Insurance requirements are not the same in all states. However, there a basic auto insurance policy will generally provide the same type of cover. This article will provide a detailed discussion on what is typically covered by basic auto insurance.

The cost of basic auto insurance will vary, depending on the amount cover and the profile of the insured driver.

When it comes to auto insurance, you always have options, like gap cover. An auto insurance policy should provide you with essential cover during an accident. Additional insurance can be obtained for items not covered by basic insurance; this could cover the contents of the vehicle or goods in transit. In all events, you will need the minimum basic cover which will be detailed in the sections that follow.

Bodily Injury Liability

If someone is injured in an accident while you are driving, you could be liable for all costs relating to their injury. It is, therefore, important to have sufficient injury liability insurance.

This provides cover for the policyholder, or permitted driver, for injuries sustained by third parties involved in the accident. In other words, the driver or passengers of other vehicles.

Bodily injury liability does not cover the driver or passengers of the insured vehicle. You and your passengers are covered by a separate form of auto insurance.

Personal Injury Protection (PIP)

Unlike bodily injury liability, which covers third-party injuries, personal injury protection covers the designated driver of the policy holder’s car and their passengers.

This pays for the medical costs relating to injuries sustained by you (or authorized driver) and your passengers.

Property Damage Liability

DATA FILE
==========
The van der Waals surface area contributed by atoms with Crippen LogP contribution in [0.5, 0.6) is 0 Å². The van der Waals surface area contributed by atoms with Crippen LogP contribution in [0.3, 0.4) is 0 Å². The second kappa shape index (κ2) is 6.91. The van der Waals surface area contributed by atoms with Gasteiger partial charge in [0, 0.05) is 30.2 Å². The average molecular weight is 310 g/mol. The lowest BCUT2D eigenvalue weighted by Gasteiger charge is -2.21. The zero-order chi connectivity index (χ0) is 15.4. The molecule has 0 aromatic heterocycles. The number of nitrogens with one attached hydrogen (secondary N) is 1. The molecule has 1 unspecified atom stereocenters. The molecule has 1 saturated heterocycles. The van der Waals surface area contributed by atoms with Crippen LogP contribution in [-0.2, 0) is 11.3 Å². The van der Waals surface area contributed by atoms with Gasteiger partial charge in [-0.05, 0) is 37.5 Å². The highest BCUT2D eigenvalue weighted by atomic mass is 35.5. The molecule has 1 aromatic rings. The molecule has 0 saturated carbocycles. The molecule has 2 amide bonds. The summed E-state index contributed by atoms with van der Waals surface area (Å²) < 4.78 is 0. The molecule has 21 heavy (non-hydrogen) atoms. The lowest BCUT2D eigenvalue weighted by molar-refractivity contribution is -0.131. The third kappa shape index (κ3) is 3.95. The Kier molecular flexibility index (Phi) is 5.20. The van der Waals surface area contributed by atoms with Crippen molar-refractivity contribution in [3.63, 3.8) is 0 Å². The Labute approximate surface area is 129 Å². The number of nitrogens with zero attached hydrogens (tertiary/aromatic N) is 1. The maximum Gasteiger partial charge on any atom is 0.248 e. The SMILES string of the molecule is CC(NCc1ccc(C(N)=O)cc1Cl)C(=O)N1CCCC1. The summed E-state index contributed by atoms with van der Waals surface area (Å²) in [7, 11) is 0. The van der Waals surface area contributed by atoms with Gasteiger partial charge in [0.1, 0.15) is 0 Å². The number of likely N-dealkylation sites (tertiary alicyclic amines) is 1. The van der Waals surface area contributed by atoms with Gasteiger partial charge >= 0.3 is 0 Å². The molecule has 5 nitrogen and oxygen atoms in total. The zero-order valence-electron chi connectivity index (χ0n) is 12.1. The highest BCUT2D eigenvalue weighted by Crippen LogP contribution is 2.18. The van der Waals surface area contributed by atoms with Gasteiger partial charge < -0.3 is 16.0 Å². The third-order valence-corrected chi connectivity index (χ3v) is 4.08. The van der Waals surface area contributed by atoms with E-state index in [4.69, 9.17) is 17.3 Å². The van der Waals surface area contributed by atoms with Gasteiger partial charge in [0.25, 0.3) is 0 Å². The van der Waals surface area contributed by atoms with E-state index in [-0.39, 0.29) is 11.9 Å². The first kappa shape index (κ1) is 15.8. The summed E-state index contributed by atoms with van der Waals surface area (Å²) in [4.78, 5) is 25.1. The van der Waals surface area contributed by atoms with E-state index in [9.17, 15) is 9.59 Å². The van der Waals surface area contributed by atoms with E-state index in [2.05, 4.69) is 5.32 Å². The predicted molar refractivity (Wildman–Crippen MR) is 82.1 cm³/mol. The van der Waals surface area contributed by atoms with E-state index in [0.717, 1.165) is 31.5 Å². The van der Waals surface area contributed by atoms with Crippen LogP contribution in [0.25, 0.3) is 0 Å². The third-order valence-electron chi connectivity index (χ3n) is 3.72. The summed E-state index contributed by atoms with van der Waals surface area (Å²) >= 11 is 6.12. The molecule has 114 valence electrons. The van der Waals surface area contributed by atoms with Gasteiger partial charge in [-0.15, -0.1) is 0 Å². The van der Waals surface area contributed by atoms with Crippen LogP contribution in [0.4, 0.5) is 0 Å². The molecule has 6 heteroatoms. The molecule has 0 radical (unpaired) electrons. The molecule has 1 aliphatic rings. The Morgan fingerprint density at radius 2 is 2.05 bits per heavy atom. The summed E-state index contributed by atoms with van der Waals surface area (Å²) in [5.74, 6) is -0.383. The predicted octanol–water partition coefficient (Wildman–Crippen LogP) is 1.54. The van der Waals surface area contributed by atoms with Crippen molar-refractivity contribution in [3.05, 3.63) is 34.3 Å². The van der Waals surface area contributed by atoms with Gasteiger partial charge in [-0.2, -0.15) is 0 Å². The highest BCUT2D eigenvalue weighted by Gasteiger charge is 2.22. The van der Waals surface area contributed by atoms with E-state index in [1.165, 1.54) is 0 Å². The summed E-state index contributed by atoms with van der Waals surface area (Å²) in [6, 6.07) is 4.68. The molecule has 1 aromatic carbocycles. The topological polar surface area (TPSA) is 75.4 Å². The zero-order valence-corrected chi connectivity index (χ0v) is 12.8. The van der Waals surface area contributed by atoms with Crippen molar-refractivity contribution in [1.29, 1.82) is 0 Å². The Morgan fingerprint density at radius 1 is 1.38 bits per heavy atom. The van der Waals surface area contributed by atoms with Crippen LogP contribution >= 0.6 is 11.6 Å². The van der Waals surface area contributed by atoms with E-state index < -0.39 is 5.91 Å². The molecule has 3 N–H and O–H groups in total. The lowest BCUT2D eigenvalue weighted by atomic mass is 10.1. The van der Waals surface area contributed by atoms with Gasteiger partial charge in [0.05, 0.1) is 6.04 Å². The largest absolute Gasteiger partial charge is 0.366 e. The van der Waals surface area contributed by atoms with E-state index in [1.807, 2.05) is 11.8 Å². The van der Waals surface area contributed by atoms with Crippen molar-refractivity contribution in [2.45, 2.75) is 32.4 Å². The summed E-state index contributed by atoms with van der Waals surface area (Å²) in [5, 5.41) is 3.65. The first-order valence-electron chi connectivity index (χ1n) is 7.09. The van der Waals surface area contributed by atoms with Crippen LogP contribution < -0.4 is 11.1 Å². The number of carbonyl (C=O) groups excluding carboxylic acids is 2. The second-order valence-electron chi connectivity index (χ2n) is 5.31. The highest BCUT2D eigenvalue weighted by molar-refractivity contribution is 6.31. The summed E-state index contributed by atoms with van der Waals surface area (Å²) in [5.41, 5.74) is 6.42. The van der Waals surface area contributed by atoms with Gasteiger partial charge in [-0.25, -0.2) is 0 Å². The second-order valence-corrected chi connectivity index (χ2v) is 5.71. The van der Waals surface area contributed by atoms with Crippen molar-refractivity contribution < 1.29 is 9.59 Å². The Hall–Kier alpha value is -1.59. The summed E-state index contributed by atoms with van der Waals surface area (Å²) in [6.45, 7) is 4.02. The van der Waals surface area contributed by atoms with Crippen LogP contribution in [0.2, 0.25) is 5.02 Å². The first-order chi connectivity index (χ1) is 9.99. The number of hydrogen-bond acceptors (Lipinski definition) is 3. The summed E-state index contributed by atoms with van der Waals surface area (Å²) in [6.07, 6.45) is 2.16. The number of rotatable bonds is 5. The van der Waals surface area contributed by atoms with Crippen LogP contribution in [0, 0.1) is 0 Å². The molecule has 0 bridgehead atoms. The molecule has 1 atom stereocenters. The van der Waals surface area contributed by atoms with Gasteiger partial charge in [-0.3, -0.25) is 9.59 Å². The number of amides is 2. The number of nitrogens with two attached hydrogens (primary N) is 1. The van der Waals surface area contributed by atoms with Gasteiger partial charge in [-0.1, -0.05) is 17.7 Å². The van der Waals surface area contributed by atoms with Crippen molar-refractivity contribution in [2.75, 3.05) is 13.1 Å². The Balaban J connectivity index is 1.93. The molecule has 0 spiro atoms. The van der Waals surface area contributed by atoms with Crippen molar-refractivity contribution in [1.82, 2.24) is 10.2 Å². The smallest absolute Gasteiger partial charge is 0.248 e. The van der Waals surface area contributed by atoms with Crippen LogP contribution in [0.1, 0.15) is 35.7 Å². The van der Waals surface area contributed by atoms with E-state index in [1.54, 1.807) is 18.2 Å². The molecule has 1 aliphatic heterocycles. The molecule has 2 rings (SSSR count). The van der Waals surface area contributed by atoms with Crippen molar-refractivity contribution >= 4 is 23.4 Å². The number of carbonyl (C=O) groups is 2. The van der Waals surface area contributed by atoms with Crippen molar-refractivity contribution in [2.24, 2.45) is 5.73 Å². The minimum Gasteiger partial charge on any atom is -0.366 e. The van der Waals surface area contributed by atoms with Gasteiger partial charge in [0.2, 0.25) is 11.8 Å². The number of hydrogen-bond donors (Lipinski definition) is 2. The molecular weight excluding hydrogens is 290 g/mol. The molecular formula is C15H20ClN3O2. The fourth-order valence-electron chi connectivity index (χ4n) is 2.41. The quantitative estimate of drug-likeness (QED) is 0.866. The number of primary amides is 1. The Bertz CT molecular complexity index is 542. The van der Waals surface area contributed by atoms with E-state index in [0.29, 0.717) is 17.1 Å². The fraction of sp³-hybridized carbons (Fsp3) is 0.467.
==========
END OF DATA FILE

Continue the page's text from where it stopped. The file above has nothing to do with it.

Generally, property damage liability refers to the cost of repairing other vehicles involved in the accident. It also applies to general property damage, like fences, buildings, or public fixtures that may be damaged during an accident.

Collision Insurance

This covers the cost of repairing your vehicle after a collision. The term collision is used broadly, it can be a collision with another vehicle, a fixed structure (like a lamp post or building). It also includes damage caused by potholes.

Generally, collision insurance will require a deductible, a fixed amount that you will have to pay when you claim. If you were at fault, your auto insurance will pay for the damages. In the case where the driver of another vehicle caused the accident, the insurer will try to recover the costs from their insurer. If this claim is successful, the deductible will be refunded to you.

Comprehensive Insurance

Comprehensive auto insurance covers you against theft or damage to your vehicle that was not caused by a collision. This could be damage caused by:

  • Fire
  • Hail
  • Floods
  • Falling objects
  • Contact with animals, like a deer
  • Explosions
  • Earthquake
  • Public violence (riot)
  • Windscreen damage.

Uninsured or Underinsured Motorist Insurance

If your vehicle is struck by another and the owner of that vehicle does not have insurance, or is insufficiently covered, your insurance will cover the damages. You are also insured for a hit-and-run.

If you are hit by an uninsured vehicle, as a pedestrian, uninsured auto insurance will pay for your medical costs.